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State v. Haley

Court of Criminal Appeals of Tennessee, Nashville

November 5, 2014

STATE OF TENNESSEE
v.
ROY ANTHONY HALEY

Assigned on Briefs September 9, 2014

Appeal from the Circuit Court for Bedford County No. 17558 Lee Russell, Judge

James Ronald Tucker (at sentencing and on appeal); and William J. Dearing, III, (at trial), Shelbyville, Tennessee, for the appellant, Roy Anthony Haley.

Robert E. Cooper, Jr., Attorney General and Reporter; Sophia S. Lee, Assistant Attorney General; Robert Carter, District Attorney General; and Michael D. Randles and Richard Aron Cawley, Assistant District Attorneys General, for the appellee, State of Tennessee.

James Curwood Witt, Jr., J., delivered the opinion of the Court, in which D. Kelly Thomas, Jr., and Timothy L. Easter, JJ., joined.

OPINION

James Curwood Witt, Jr., Judge

The Bedford County Circuit Court grand jury charged the defendant with one count of theft of property valued at $60, 000 or more but less than $250, 000. The trial court conducted a jury trial on July 8, 2013.

At trial, Wallace L. Chambers, Jr., a military veteran, testified that he and his wife, Ava Alito Hale Chambers, were both retired. Mr. Chambers stated that his wife suffered from Alzheimer's disease and was bedridden, which necessitated his hiring a fulltime caregiver, Laketia Grizzle, in January 2012. In April 2012, Ms. Grizzle married the defendant and changed her name to Laketia Haley. Mr. Chambers occasionally hired the defendant to perform odd jobs on his property, which Mr. Chambers classified as "exclusively outside work." Mr. Chambers testified that the defendant "had no reason to be in the house except to come in and eat lunch, maybe."

Mr. Chambers owned an extensive coin collection, weighing approximately 72 pounds and worth between $65, 000 and $70, 000, which he had inherited from his father and had added to over the years. Mr. Chambers had planned to pass the collection on to his grandchildren upon his death. Mr. Chambers stored the collection inside a safe which was hidden in the back of a closet in his living room. When questioned about access to the safe, Mr. Chambers stated that he trusted Ms. Haley and that she had opportunities to access the safe unseen by either of her employers. The defendant also would have had access to the safe when he was inside Mr. Chambers' residence. Mr. Chambers denied that either Ms. Haley or the defendant had permission to remove any of the coins from his home.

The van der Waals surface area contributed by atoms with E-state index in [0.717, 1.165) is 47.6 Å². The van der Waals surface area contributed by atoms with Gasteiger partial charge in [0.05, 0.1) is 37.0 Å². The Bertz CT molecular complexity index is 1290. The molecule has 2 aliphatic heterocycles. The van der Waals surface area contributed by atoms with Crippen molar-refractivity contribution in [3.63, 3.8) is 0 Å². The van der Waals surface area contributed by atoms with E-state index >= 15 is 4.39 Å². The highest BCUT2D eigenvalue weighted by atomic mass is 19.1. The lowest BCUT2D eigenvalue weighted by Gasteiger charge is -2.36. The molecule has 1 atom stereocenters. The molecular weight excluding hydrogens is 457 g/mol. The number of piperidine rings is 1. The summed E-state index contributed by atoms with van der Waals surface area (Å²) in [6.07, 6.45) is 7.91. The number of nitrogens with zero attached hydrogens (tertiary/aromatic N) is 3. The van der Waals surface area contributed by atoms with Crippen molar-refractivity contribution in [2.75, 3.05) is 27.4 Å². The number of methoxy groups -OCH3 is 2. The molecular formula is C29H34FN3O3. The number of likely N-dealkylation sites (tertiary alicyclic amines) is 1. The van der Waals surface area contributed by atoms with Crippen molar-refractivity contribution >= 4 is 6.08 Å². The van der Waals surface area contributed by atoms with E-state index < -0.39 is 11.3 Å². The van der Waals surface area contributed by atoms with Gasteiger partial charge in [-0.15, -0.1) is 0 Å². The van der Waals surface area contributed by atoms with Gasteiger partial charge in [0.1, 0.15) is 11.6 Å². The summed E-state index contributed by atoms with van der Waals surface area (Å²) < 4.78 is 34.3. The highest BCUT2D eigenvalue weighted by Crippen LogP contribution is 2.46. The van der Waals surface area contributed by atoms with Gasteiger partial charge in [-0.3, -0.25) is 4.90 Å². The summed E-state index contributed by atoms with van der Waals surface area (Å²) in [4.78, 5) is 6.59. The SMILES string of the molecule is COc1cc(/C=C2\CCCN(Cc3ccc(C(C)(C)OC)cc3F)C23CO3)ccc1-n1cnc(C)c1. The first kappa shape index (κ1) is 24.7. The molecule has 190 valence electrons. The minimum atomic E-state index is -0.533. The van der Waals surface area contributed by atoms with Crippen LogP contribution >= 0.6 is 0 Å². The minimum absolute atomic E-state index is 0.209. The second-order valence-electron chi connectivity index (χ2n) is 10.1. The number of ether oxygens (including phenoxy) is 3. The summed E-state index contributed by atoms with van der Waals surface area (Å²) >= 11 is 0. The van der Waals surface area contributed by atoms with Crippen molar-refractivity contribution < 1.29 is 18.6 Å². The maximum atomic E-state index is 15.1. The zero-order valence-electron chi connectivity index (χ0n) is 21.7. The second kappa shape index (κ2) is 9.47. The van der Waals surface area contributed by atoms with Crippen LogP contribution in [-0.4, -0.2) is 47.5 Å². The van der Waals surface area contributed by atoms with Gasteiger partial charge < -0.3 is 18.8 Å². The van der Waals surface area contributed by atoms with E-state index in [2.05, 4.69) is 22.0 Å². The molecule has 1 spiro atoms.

On July 22, 2012, Mr. Chambers received a telephone call from Vickie Bly, a person he had never met or heard of prior to receiving the call. Following the call from Ms. Bly, Mr. Chambers checked the safe and discovered that his entire coin collection was missing. Mr. Chambers immediately contacted the sheriff's department and filed a report. According to Mr. Chambers, the sheriff's department interviewed Ms. Haley, and, following that interview, she and the defendant fled. The sheriff's department recovered "less than half" of the coins that were stolen.

Laketia Elaine Haley testified that, while she was working for Mr. and Mrs. Chambers, she and the defendant were both addicted to painkillers, and the defendant did not have steady employment. In March, Ms. Haley discovered the coin collection inside the Chambers's safe, and she began by stealing "10 to 15 rolls" of coins. She and the defendant later stole "the majority" of what remained in the collection. Ms. Haley and the defendant took the coins to local pawn shops and sold them, using the majority of the proceeds to purchase painkillers. When the sheriff's department first contacted Ms. Haley about the stolen coins, Ms. Haley denied any involvement, and when the sheriff's department contacted her to arrange a follow-up interview, Ms. Haley and the defendant fled to Florida. Ms. Haley and the defendant were eventually arrested in Florida and returned to Tennessee. Ms. Haley admitted that she had recently pleaded guilty to theft of property valued at $10, 000 or more but less than $60, 000 and that she was awaiting sentencing.

Both Ron Arnold and Michael Bass testified that, between March 5 and July 20, 2012, the defendant and Ms. Haley patronized their respective pawn shops and sold numerous coins; records of each of those transactions were introduced into evidence by the State. Following the testimony of Mr. Bass, the parties stipulated that the value of the coins at issue was greater than $10, 000 but less than $60, 000.

Detective Scott Jones with the Bedford County Sheriff's Department testified that when he initially interviewed Ms. Haley, she had denied all involvement in the theft of the coins. After Ms. Haley was arrested in Florida and returned to Tennessee, Detective Jones again interviewed her, and on that occasion, she admitted that she had stolen the coins and that she and the defendant had sold the coins to "fund their drug addictions."

With this evidence, the State rested its case. Following the trial court's denial of the defendant's motion for judgment of acquittal and a Momon colloquy, the defendant elected not to testify and chose not to present any proof. Based on this evidence, the jury convicted the ...


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